Dividend payers deserve a berth in any long-term stock portfolio. But seemingly attractive dividend yields are not always as fetching as they may appear. Let's see which companies in the business equipment industry offer the most promising dividends.
Yields and growth rates and payout ratios, oh my!
Before we get to those companies, though, you should understand just whyyou'd want to own dividend payers. These stocks can contribute a huge chunk of growth to your portfolio in good times, and bolster it during market downturns.
As my colleague Matt Koppenheffer has noted: "Between 2000 and 2009, the average dividend-adjusted return on stocks with market caps above $5 billion and a trailing yield of 2.5% or better was a whopping 114%. Compare that to a 19% drop for the S&P 500."
When hunting for promising dividend payers, unsophisticated investors will often just look for the highest yields they can find. While these stocks will indeed pay out the most, the yield figures apply only for the current year. Extremely steep dividend yields can be precarious, and even solid ones are vulnerable to dividend cuts.
When evaluating a company's attractiveness in terms of its dividend, it's important to examine at least three factors:
The current yield
The dividend growth
The payout ratio
If a company has a middling dividend yield, but a history of increasing its payment substantially from year to year, it deserves extra consideration. A $3 dividend can become $7.80 in 10 years, if it grows at 10% annually. (It will top $20 after 20 years.) Thus, a 3% yield today may be more attractive than a 4% one, if the 3% company is rapidly increasing that dividend.
Next, consider the company's payout ratio, which reflects what percentage of income the company is spending on its dividend. In general, the lower the number, the better. A low payout ratio means there's plenty of room for generous dividend increases. It also means that much of the company's income remains in its hands, giving it a lot of flexibility. That money can fund the business's expansion, pay off debt, buy back shares, or even buy other companies. A steep payout ratio reflects little flexibility for the company, less room for dividend growth, and a stronger chance that if the company falls on hard times, it will have to reduce its dividend.
Peering into business equipment
Below, I've compiled some of the major dividend-paying players in this industry (and a few smaller outfits), ranked according to their dividend yields:
5-Year Avg. Annual Div. Growth Rate
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Pitney Bowes (NYS: PBI)
Diebold (NYS: DBD)
Knoll (NYS: KNL)
Xerox (NYS: XRX)
Herman Miller (NAS: MLHR)
Data: Motley Fool CAPS. NM = Not meaningful due to negative earnings.
*Past three years.
As you can see, many of these stocks have seen big dividend reductions in recent years. That makes Pitney Bowes and Diebold stand out from the crowd, although Diebold hasn't been profitable recently.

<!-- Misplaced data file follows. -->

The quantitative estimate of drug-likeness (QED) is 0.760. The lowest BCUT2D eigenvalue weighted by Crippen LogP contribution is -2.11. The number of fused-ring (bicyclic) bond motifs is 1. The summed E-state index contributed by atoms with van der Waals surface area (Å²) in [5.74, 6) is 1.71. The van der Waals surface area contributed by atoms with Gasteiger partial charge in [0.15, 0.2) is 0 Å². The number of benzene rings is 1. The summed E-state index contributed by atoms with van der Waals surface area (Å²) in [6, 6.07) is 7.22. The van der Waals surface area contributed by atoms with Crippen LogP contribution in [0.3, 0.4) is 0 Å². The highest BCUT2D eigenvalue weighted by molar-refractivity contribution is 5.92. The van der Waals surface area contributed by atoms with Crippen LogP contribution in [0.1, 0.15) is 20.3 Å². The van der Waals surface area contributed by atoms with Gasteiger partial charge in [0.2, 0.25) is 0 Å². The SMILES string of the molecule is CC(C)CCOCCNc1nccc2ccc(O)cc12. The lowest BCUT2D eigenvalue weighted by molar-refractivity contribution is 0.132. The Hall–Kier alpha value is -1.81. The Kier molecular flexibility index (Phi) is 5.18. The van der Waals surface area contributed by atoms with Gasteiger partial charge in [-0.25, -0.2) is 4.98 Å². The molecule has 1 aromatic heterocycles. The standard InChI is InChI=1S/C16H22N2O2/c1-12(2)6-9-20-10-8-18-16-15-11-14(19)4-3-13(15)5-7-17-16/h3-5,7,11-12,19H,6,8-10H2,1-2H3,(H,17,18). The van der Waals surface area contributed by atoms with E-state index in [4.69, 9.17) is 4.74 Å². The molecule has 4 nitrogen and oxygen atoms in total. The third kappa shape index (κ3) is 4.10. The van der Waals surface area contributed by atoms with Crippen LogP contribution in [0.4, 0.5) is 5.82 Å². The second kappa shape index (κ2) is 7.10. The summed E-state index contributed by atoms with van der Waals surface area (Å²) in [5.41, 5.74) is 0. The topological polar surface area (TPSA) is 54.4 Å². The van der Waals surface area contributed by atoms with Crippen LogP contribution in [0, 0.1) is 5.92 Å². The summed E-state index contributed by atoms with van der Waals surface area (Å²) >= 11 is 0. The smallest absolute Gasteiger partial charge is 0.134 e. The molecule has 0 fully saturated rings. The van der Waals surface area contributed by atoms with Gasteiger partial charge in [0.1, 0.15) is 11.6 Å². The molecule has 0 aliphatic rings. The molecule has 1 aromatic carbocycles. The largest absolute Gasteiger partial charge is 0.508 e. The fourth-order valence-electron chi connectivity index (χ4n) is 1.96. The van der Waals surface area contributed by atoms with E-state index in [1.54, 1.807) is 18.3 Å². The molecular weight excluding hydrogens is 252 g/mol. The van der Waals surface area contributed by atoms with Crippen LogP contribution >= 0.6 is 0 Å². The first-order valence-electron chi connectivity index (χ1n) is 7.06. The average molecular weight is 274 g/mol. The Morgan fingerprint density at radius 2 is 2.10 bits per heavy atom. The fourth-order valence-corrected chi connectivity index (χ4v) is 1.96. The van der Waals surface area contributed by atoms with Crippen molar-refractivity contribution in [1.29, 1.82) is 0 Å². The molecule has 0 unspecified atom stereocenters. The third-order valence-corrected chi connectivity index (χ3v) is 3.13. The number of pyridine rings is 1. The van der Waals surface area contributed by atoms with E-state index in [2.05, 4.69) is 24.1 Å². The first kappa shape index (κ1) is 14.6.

You may also notice that some major players in the industry, such as Verifone (NYS: PAY) and Coinstar (NAS: CSTR) , aren't on the list. Smaller, fast-growing companies often prefer to plow any excess cash into further growth, rather than pay it out to shareholders, but these aren't the tiniest of companies. Instead, Coinstar may be conserving its assets because of challenges to its Redbox business from the likes of Netflix, while Verifone's debt may prompt the company to keeping its options open with regard to its cash.
As I see it, among the companies above, Pitney Bowes offers the best combination of dividend traits, sporting some solid income now and a good chance of some dividend growth in the future. But with a high payout ratio, it's still not the most attractive combination. You may find even more attractive dividends in sectors such as packaged consumer goods or oil refining.
Of course, as with all stocks, you'll want to look into more than just a company's dividend situation before making a purchase decision.
Do your portfolio a favor. Don't ignore the growth you can gain from powerful dividend payers.
To get more ideas for great dividend-paying stocks, read about"13 High-Yielding Stocks to Buy Today."
At the time thisarticle was published Longtime Fool contributorSelena Maranjianowns shares of Netflix, but she holds no other position in any company mentioned.Click hereto see her holdings and a short bio.Motley Fool newsletter serviceshave recommended buying shares of and put options on Netflix. Try any of our Foolish newsletter servicesfree for 30 days. We Fools may not all hold the same opinions, but we all believe thatconsidering a diverse range of insightsmakes us better investors. The Motley Fool has adisclosure policy.
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